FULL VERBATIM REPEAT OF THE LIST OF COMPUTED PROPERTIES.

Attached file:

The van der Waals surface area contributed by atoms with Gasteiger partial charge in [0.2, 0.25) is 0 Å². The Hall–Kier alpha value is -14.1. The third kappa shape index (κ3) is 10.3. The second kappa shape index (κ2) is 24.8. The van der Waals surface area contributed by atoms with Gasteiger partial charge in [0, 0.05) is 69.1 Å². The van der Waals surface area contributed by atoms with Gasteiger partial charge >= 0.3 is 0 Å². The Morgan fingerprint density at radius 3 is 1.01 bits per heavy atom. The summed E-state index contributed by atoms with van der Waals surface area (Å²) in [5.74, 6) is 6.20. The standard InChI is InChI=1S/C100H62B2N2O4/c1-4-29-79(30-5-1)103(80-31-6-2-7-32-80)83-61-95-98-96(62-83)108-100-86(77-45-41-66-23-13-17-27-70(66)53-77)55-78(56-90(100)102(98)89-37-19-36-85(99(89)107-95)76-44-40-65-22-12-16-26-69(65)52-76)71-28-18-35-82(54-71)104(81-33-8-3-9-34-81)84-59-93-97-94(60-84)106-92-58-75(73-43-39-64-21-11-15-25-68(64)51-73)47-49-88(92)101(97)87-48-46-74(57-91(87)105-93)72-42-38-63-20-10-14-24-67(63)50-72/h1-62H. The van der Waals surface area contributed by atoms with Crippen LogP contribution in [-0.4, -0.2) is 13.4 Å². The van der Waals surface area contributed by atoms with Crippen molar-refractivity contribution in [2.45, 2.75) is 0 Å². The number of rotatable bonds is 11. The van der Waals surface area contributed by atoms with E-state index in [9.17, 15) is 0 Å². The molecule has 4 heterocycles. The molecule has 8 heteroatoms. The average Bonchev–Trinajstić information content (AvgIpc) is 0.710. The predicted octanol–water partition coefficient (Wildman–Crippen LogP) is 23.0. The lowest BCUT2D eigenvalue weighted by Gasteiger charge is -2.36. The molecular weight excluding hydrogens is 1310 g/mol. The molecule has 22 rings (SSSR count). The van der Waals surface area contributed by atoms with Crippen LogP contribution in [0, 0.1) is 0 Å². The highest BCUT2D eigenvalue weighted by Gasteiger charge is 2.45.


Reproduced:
The van der Waals surface area contributed by atoms with Gasteiger partial charge in [0.2, 0.25) is 0 Å². The Hall–Kier alpha value is -14.1. The third kappa shape index (κ3) is 10.3. The second kappa shape index (κ2) is 24.8. The van der Waals surface area contributed by atoms with Gasteiger partial charge in [0, 0.05) is 69.1 Å². The van der Waals surface area contributed by atoms with Gasteiger partial charge >= 0.3 is 0 Å². The Morgan fingerprint density at radius 3 is 1.01 bits per heavy atom. The summed E-state index contributed by atoms with van der Waals surface area (Å²) in [5.74, 6) is 6.20. The standard InChI is InChI=1S/C100H62B2N2O4/c1-4-29-79(30-5-1)103(80-31-6-2-7-32-80)83-61-95-98-96(62-83)108-100-86(77-45-41-66-23-13-17-27-70(66)53-77)55-78(56-90(100)102(98)89-37-19-36-85(99(89)107-95)76-44-40-65-22-12-16-26-69(65)52-76)71-28-18-35-82(54-71)104(81-33-8-3-9-34-81)84-59-93-97-94(60-84)106-92-58-75(73-43-39-64-21-11-15-25-68(64)51-73)47-49-88(92)101(97)87-48-46-74(57-91(87)105-93)72-42-38-63-20-10-14-24-67(63)50-72/h1-62H. The van der Waals surface area contributed by atoms with Crippen LogP contribution in [-0.4, -0.2) is 13.4 Å². The van der Waals surface area contributed by atoms with Crippen molar-refractivity contribution in [2.45, 2.75) is 0 Å². The number of rotatable bonds is 11. The van der Waals surface area contributed by atoms with E-state index in [9.17, 15) is 0 Å². The molecule has 4 heterocycles. The molecule has 8 heteroatoms. The average Bonchev–Trinajstić information content (AvgIpc) is 0.710. The predicted octanol–water partition coefficient (Wildman–Crippen LogP) is 23.0. The lowest BCUT2D eigenvalue weighted by Gasteiger charge is -2.36. The molecular weight excluding hydrogens is 1310 g/mol. The molecule has 22 rings (SSSR count). The van der Waals surface area contributed by atoms with Crippen LogP contribution in [0, 0.1) is 0 Å². The highest BCUT2D eigenvalue weighted by Gasteiger charge is 2.45.